Miami (February 9, 2022) - The Inter American Press Association (IAPA) expressed concern over the Azul FM radio station raid in Uruguay and a court order to seize a journalist who broadcasted audios about an alleged rape case. The organization said these episodes affect press freedom and sources' confidentiality. In addition, it warned about the need to reform a law that allows journalists to be punished with up to two years in prison.
On February 4, police personnel went to the headquarters of radio Azul FM to size recordings of the program La Pecera, hosted by journalist Ignacio Álvarez. The operation was part of the judicial investigation about the audio broadcasting of an alleged case of gang rape against a 30-year-old woman at the end of January in Montevideo. Three people have already been prosecuted.
At the request of prosecutor Mariana Alfaro, Judge Patricia Rodríguez ordered a search of the media outlet and Álvarez's residence and offices, as well as access to the electronic devices and the content of the audiovisual material and communications, to find out the information source and verify the possible violation of Article 92 of the Law on Gender-Based Violence against Women (Law 19,580). This law punishes with six months to two years in prison anyone who "disseminates, discloses, exhibits or transfers to third parties images or recordings of a person with intimate or sexual content, without his or her authorization."
The Attorney General's Office acknowledged that the order to search the radio station and the journalist's house was an "unnecessary" procedure. However, the prosecutor said its action was a "strategic error," and no action was taken against the journalist.
The case shocked the country. It generated public demonstrations in person and social media discussions on journalist ethics and press freedom in a country that, according to the IAPA Chapultepec Index, is an example in the Americas in terms of freedom of expression. The president of Uruguay, Luis Lacalle Pou, described the act as "aberrant" and asked the justice system for an "exemplary sanction."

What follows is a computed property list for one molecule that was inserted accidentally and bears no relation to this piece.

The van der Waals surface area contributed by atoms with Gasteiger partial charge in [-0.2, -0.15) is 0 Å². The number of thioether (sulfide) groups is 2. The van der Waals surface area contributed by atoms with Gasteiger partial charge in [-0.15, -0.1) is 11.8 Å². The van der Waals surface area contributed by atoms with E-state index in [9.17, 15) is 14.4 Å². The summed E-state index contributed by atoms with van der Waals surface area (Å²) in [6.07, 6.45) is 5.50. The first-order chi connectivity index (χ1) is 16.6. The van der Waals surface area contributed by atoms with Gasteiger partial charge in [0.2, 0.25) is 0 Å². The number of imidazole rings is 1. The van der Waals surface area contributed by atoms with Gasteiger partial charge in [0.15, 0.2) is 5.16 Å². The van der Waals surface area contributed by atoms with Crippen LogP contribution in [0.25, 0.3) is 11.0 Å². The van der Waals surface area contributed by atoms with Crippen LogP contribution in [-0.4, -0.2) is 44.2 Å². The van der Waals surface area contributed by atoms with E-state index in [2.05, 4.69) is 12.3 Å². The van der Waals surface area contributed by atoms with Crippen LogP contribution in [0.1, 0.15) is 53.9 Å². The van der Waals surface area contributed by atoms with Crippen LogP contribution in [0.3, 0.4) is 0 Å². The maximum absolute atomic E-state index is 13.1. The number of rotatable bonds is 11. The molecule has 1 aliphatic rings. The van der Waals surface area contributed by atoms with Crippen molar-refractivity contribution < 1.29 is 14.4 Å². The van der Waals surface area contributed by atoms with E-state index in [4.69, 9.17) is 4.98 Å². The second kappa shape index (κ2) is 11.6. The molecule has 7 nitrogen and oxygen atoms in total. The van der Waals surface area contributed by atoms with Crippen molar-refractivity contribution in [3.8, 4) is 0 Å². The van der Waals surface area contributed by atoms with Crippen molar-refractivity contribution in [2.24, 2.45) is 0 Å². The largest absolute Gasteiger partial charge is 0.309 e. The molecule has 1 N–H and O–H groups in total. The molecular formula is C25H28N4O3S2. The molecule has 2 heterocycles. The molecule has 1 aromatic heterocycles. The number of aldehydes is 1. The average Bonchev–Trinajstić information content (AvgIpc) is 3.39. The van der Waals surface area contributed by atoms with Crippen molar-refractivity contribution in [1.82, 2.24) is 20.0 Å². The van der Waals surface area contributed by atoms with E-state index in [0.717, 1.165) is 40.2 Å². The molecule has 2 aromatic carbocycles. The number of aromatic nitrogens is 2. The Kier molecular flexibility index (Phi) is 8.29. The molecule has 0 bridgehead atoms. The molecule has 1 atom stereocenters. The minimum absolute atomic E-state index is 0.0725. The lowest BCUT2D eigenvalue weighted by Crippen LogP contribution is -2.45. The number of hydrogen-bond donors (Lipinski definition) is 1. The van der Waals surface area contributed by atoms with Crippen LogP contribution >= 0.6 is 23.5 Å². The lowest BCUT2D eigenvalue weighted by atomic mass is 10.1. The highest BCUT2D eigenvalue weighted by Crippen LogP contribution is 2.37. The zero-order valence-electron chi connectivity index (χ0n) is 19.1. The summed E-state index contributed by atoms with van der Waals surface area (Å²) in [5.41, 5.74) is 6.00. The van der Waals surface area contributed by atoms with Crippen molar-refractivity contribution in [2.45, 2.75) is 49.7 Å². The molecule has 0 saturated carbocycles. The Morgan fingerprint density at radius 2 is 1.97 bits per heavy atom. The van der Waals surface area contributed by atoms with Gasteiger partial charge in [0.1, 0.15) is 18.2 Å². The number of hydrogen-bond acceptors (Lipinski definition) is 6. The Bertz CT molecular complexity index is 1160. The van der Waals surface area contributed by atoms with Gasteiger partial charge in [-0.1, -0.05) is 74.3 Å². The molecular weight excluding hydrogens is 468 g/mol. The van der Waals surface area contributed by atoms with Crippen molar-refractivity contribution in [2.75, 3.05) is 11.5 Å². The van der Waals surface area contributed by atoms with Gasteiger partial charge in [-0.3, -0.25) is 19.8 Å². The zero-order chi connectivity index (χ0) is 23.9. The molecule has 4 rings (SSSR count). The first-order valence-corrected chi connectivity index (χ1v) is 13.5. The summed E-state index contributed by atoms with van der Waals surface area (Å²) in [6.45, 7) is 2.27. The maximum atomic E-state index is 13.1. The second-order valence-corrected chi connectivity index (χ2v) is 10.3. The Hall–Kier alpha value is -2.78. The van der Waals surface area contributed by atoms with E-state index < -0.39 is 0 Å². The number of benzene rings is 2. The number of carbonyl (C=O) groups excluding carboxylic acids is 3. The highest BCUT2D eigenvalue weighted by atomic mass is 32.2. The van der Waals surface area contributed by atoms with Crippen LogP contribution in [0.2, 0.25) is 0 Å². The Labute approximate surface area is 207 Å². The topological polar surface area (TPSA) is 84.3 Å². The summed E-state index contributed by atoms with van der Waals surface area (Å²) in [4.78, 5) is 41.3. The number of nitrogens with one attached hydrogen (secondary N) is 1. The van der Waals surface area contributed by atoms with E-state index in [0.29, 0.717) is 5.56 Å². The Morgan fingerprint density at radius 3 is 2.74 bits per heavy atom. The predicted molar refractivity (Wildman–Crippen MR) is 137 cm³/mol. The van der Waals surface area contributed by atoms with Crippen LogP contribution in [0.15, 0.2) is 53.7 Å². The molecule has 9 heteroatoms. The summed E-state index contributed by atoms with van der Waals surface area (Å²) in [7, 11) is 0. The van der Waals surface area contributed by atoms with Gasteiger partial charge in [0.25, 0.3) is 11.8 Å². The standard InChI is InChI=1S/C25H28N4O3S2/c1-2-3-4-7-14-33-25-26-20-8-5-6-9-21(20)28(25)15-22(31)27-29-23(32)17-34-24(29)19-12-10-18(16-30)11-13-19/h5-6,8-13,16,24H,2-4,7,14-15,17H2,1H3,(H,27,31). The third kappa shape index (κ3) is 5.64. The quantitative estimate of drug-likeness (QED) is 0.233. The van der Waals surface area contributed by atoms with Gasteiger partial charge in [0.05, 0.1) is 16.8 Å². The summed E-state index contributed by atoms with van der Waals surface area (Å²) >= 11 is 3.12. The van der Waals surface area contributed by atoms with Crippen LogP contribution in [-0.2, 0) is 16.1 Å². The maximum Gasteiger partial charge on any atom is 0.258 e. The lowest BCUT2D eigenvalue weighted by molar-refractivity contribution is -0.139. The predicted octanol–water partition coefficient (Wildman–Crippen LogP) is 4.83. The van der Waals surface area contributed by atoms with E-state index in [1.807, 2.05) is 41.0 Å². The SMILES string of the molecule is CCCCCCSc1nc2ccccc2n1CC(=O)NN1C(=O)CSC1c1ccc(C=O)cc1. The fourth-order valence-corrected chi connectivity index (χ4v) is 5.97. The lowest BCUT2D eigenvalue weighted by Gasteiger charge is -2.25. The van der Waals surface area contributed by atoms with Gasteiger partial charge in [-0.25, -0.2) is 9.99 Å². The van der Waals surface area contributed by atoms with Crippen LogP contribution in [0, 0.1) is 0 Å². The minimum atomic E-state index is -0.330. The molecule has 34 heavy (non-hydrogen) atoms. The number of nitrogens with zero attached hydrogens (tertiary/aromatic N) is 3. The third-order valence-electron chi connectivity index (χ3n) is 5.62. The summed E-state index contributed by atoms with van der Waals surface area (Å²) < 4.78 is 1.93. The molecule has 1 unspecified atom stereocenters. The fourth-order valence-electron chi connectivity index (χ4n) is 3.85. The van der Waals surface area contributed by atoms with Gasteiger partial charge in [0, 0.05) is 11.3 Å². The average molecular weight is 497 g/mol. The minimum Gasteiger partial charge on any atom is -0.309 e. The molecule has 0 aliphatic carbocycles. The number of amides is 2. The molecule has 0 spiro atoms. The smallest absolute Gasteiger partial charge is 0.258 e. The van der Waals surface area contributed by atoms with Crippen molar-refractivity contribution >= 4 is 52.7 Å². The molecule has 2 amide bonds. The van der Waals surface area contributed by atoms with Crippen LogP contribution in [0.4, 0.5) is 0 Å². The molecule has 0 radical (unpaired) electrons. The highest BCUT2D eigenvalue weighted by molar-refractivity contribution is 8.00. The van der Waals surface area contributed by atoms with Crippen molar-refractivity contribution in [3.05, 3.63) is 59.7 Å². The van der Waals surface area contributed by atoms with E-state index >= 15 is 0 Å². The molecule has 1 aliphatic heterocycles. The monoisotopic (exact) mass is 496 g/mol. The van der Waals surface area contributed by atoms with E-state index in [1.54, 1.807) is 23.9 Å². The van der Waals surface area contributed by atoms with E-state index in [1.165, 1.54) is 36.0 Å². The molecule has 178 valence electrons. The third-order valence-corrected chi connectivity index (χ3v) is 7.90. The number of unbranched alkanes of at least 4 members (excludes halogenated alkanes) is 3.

IAPA President Jorge Canahuati said, "Although it is not the task of our organization to judge the editorial criteria of the media and journalists, we must speak out in favor of protecting the right to press freedom and the public's right to be informed without any restrictions.
Canahuati, president of Grupo Opsa, of Honduras, added, "The raid on the radio station to confiscate evidentiary materials represented a disproportionate attitude on the part of the justice system. Journalists are not auxiliaries of the justice system, nor are we prima facie criminals so that we should be subjected to forced measures that disregard the principles of freedom of the press".
Carlos Jornet, chairman of the IAPA's Committee on Freedom of the Press and Information, considered that "this case represents a violation of the legal and legitimate right to the protection and confidentiality of journalistic sources, a nonsense that entails the risk of intimidating other journalistic sources."
Jornet, journalistic director of the newspaper La Voz del Interior, of Argentina, said, "Uruguay cannot ignore the Declaration of Principles on Freedom of Expression of the Inter-American Commission on Human Rights." Article 8 states: "Every social communicator has the right to keep his/her source of information, notes, personal and professional archives confidential."
He emphasized that the concept of protection of sources of information is also addressed by IAPA documents, the Declaration of Chapultepec, and the Declaration of Salta on Principles of Freedom of Expression in the Digital Age.
Canahuati and Jornet considered the social debate on the case productive, which "allows a better understanding of press freedom and its essential value in a democratic society." However, they believe that the judicial proceeding, both in substance and form, showed a dangerous bias that ignores international law and the legal guarantee in Uruguay about the confidentiality of sources, expressly guaranteed for more than three decades.
The IAPA officers also expressed their concern over Law 19.580, which allows journalists to be criminalized for disseminating information. They said that many countries, to strengthen freedom of the press, have eliminated criminal charges against journalists. IAPA officials asked Uruguayan legislators to review the scope of this law when used against the media and journalists.
IAPA is a non-profit organization dedicated to defending and promoting freedom of the press and expression in the Americas. It comprises more than 1,300 publications from the western hemisphere; and is based in Miami, Florida, United States.